BIFF organizers clash over festival expansion

Posted on : 2011-10-19 14:28 KST Modified on : 2019-10-19 20:29 KST
Disagreement has sharpened as rushed construction led to leaks and poor facilities

By Song Ho-jin 


“It started with Oh In-hye’s revealing outfit and ended with an embarrassing leak.”

This was the curt assessment offered by a film company president on the Busan International Film Festival (BIFF), which wrapped up last Friday. The subject of the lament was a variety of construction problems, including leaking rainwater on the last day at the exclusive theater Busan Cinema Center in Busan’s Haeundae neighborhood, which poured cold water, so to speak, on the 2011 festival’s fine selection of films.

The theater in question, which drew attention for having the world’s largest roof and for its massive scale, has recently been suffering the aftereffects of the film festival. Due to its rushed opening without any permit inspection, the city of Busan launched an additional repair effort after the festival ended. The schedule for a commemorative event that was to see the screening of around 200 films from next month through the end of the year is also being reexamined. For that period, the BIFF secretariat had initially been planning to show a selection of around 100 films that changed film history.

The city said a decision would soon be made on whether the construction effort and screening would be taking place simultaneously or whether the construction would be finished by the end of the year and the event put off until 2012.

Also casting a pall over the opening of Asia’s first exclusive festival theater were the frictions that arose during the event period among the city, the theater’s foundation, the BIFF secretariat, and Hanjin Heavy Industries and Construction (HHIC), which handled the construction effort. Arguments erupted from all corners over the posting of notices at the theater, with the foundation arguing that this marred the view and the secretary citing complaints about inadequate guidance.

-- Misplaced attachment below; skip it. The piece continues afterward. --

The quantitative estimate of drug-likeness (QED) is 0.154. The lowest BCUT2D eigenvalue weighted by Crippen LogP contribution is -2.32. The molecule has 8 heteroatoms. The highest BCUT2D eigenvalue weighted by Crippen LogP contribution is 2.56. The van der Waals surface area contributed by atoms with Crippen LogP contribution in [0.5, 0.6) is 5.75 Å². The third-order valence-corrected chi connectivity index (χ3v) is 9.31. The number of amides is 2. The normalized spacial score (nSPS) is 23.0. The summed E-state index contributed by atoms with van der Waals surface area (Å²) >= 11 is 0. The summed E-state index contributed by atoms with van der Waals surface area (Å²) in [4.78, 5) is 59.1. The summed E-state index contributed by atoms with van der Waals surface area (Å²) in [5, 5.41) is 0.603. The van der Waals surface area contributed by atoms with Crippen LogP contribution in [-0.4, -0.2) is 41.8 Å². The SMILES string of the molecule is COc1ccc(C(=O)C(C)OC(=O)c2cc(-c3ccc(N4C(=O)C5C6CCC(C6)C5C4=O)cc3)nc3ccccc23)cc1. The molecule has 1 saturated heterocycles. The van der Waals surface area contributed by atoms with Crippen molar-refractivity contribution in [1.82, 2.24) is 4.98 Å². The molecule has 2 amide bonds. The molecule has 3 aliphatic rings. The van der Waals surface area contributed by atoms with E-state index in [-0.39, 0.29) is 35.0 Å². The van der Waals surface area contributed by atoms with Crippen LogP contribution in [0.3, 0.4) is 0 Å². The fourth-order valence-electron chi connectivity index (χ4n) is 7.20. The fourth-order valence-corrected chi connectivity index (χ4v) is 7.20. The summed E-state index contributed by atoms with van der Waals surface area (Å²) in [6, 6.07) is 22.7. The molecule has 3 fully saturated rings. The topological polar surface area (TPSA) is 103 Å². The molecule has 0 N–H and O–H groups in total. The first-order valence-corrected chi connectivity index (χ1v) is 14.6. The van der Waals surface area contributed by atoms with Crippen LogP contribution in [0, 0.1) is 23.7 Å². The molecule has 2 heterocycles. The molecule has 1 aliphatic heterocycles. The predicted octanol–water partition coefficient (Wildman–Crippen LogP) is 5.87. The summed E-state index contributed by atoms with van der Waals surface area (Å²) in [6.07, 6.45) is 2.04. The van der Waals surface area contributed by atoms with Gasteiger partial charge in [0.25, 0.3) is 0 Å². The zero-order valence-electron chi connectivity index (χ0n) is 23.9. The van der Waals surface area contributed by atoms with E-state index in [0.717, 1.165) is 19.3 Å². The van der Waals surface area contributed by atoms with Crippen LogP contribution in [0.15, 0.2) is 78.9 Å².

Lee Yong-kwan, the head of the festival’s executive committee, said, “I am even left wondering whether there will be any meaning in holding the film festival here next year if the management communication problems with the theater foundation are not resolved.”

The secretariat is currently planning a year-round program screening Korean and foreign independent and art films at the Busan Cinema Center beginning next year. Film professionals complained that all the focus on quantitative expansion left the festival to take place in a building without any restaurants where visitors could eat.

The head of one film production company said, “The city of Busan should have made the decision to forgo the PR temptation and put off opening the theater as the construction kept going over schedule, and the festival secretary should have actively broached the issue to allay concerns.”

The home page for the leaky Busan Cinema Center is also down at the moment. It, too, is “under construction.”


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